The discreet conversation of the artillery officers, which made some pretensions to learning, pleased him and inspired him with respect. Volodya's shy, innocent, and handsome appearance disposed the officers in his favor.
The eldest officer in the battery, the captain, a short, sandy-complexioned man, with his hair arranged in a topknot, and smooth on the temples, educated in the old traditions of the artillery, a squire of dames, and a would-be learned man, questioned Volodya as to his acquirements in artillery and new inventions, jested caressingly over his youth and his pretty little face, and[Pg 206] treated him, in general, as a father treats a son, which was extremely agreeable to Volodya.
Sub-Lieutenant Dyadenko, a young officer, who talked with a Little Russian accent, had a tattered cloak and disheveled hair, although he talked very loudly, and constantly seized opportunities to dispute acrimoniously over some topic, and was very abrupt in his movements, pleased Volodya, who, beneath this rough exterior, could not help detecting in him a very fine and extremely good man. Dyadenko was incessantly offering his services to Volodya, and pointing out to him that not one of the guns in Sevastopol was properly placed, according to rule.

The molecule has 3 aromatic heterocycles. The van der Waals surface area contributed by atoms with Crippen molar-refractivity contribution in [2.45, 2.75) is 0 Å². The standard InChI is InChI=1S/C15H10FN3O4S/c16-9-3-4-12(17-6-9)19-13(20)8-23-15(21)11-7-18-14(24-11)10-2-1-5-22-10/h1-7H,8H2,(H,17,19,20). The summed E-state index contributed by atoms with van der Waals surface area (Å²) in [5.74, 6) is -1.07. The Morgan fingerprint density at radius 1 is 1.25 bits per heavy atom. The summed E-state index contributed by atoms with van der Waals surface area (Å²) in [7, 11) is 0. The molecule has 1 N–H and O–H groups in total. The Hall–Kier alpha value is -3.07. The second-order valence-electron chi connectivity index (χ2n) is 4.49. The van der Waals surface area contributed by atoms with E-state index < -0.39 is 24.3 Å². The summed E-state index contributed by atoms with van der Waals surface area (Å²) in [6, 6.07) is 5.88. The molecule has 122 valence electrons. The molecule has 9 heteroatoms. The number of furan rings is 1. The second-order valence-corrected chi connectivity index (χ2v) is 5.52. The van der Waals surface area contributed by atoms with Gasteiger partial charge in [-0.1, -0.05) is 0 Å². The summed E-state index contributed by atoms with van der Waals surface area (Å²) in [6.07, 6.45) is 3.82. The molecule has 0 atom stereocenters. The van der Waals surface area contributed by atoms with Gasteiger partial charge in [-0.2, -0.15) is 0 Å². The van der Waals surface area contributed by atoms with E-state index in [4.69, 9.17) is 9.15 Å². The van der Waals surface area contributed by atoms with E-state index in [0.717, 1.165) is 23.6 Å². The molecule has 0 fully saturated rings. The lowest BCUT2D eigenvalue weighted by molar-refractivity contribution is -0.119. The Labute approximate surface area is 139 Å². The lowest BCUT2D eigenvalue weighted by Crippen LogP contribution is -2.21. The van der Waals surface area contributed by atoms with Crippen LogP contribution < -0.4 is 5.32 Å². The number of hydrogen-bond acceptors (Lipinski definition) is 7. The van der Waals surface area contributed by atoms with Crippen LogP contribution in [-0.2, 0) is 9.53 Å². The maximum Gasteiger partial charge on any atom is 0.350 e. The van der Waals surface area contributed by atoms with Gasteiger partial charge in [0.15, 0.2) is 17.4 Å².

Lieutenant Tchernovitzky, with his brows elevated on high, though he was more courteous than any of the rest, and dressed in a coat that was tolerably clean, but not new, and carefully patched, and though he displayed a gold watch-chain on a satin waistcoat, did not please Volodya. He kept inquiring what the Emperor and the minister of war were doing, and related to him, with unnatural triumph, the deeds of valor which had been performed in Sevastopol, complained of the small number of true patriots, and displayed a great[Pg 207] deal of learning, and sense, and noble feeling in general; but, for some reason, all this seemed unpleasant and unnatural to Volodya. The principal thing which he noticed was that the other officers hardly spoke to Tchernovitzky.